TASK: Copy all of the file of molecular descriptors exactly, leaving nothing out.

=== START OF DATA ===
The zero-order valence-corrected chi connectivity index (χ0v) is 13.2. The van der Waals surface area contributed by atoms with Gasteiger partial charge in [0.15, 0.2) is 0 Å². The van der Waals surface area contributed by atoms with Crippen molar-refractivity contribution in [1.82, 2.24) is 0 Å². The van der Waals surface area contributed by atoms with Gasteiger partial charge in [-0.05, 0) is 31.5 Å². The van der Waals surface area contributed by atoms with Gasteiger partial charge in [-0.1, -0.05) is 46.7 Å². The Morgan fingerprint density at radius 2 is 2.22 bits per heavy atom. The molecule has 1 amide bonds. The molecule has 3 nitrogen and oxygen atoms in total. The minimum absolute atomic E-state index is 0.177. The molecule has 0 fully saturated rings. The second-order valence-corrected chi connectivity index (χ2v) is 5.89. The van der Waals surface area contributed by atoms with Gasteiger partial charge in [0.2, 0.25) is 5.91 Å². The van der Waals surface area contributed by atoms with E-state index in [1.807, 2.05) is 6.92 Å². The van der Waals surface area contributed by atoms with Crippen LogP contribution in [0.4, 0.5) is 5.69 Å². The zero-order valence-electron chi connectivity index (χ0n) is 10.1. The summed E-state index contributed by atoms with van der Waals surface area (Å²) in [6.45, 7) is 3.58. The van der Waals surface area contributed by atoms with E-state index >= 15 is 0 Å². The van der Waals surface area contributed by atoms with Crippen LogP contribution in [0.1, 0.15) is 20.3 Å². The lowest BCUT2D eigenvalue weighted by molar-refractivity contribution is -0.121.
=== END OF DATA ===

The zero-order valence-corrected chi connectivity index (χ0v) is 13.2. The van der Waals surface area contributed by atoms with Gasteiger partial charge in [0.15, 0.2) is 0 Å². The van der Waals surface area contributed by atoms with Crippen molar-refractivity contribution in [1.82, 2.24) is 0 Å². The van der Waals surface area contributed by atoms with Gasteiger partial charge in [-0.05, 0) is 31.5 Å². The van der Waals surface area contributed by atoms with Gasteiger partial charge in [-0.1, -0.05) is 46.7 Å². The Morgan fingerprint density at radius 2 is 2.22 bits per heavy atom. The molecule has 1 amide bonds. The molecule has 3 nitrogen and oxygen atoms in total. The minimum absolute atomic E-state index is 0.177. The molecule has 0 fully saturated rings. The second-order valence-corrected chi connectivity index (χ2v) is 5.89. The van der Waals surface area contributed by atoms with Gasteiger partial charge in [0.2, 0.25) is 5.91 Å². The van der Waals surface area contributed by atoms with E-state index in [1.807, 2.05) is 6.92 Å². The van der Waals surface area contributed by atoms with Crippen LogP contribution in [0.4, 0.5) is 5.69 Å². The zero-order valence-electron chi connectivity index (χ0n) is 10.1. The summed E-state index contributed by atoms with van der Waals surface area (Å²) in [6.45, 7) is 3.58. The van der Waals surface area contributed by atoms with E-state index >= 15 is 0 Å². The van der Waals surface area contributed by atoms with Crippen LogP contribution in [0.1, 0.15) is 20.3 Å². The lowest BCUT2D eigenvalue weighted by molar-refractivity contribution is -0.121.